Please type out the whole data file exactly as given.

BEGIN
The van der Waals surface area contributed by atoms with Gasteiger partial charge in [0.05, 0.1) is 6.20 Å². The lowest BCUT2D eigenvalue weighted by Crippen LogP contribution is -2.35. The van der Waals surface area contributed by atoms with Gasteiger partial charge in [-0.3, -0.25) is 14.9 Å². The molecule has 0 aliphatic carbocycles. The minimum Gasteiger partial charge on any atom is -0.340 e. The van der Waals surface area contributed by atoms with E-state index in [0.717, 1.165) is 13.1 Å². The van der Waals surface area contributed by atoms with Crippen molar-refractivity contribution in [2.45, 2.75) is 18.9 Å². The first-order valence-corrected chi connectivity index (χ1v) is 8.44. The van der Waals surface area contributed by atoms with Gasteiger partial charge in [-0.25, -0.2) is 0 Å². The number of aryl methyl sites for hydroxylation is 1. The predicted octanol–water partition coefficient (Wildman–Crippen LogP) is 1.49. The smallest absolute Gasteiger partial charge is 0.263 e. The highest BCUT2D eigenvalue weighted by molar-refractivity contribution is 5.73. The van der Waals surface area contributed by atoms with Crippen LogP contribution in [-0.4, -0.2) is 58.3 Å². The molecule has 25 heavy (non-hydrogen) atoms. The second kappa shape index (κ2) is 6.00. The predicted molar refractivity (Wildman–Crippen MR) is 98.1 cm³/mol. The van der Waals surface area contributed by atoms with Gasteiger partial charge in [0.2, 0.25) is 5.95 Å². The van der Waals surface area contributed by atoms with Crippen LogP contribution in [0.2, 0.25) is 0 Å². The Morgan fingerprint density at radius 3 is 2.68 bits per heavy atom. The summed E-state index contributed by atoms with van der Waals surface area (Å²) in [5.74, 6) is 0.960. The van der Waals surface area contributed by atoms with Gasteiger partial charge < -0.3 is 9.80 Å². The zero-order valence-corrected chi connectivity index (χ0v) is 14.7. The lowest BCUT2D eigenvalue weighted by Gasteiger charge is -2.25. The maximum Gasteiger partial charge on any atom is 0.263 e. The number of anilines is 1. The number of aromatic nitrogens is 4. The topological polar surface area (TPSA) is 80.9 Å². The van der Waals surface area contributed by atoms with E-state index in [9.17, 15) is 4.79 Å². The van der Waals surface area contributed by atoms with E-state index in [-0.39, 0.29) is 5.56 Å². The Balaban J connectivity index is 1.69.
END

The van der Waals surface area contributed by atoms with Gasteiger partial charge in [0.05, 0.1) is 6.20 Å². The lowest BCUT2D eigenvalue weighted by Crippen LogP contribution is -2.35. The van der Waals surface area contributed by atoms with Gasteiger partial charge in [-0.3, -0.25) is 14.9 Å². The molecule has 0 aliphatic carbocycles. The minimum Gasteiger partial charge on any atom is -0.340 e. The van der Waals surface area contributed by atoms with E-state index in [0.717, 1.165) is 13.1 Å². The van der Waals surface area contributed by atoms with Crippen molar-refractivity contribution in [2.45, 2.75) is 18.9 Å². The first-order valence-corrected chi connectivity index (χ1v) is 8.44. The van der Waals surface area contributed by atoms with Gasteiger partial charge in [-0.25, -0.2) is 0 Å². The number of aryl methyl sites for hydroxylation is 1. The predicted octanol–water partition coefficient (Wildman–Crippen LogP) is 1.49. The smallest absolute Gasteiger partial charge is 0.263 e. The highest BCUT2D eigenvalue weighted by molar-refractivity contribution is 5.73. The van der Waals surface area contributed by atoms with Crippen LogP contribution in [-0.4, -0.2) is 58.3 Å². The molecule has 25 heavy (non-hydrogen) atoms. The second kappa shape index (κ2) is 6.00. The predicted molar refractivity (Wildman–Crippen MR) is 98.1 cm³/mol. The van der Waals surface area contributed by atoms with Gasteiger partial charge in [0.2, 0.25) is 5.95 Å². The van der Waals surface area contributed by atoms with Crippen LogP contribution in [0.2, 0.25) is 0 Å². The Morgan fingerprint density at radius 3 is 2.68 bits per heavy atom. The summed E-state index contributed by atoms with van der Waals surface area (Å²) in [5.74, 6) is 0.960. The van der Waals surface area contributed by atoms with Gasteiger partial charge < -0.3 is 9.80 Å². The zero-order valence-corrected chi connectivity index (χ0v) is 14.7. The lowest BCUT2D eigenvalue weighted by Gasteiger charge is -2.25. The maximum Gasteiger partial charge on any atom is 0.263 e. The number of anilines is 1. The number of aromatic nitrogens is 4. The topological polar surface area (TPSA) is 80.9 Å². The van der Waals surface area contributed by atoms with E-state index in [9.17, 15) is 4.79 Å². The van der Waals surface area contributed by atoms with E-state index in [-0.39, 0.29) is 5.56 Å². The Balaban J connectivity index is 1.69.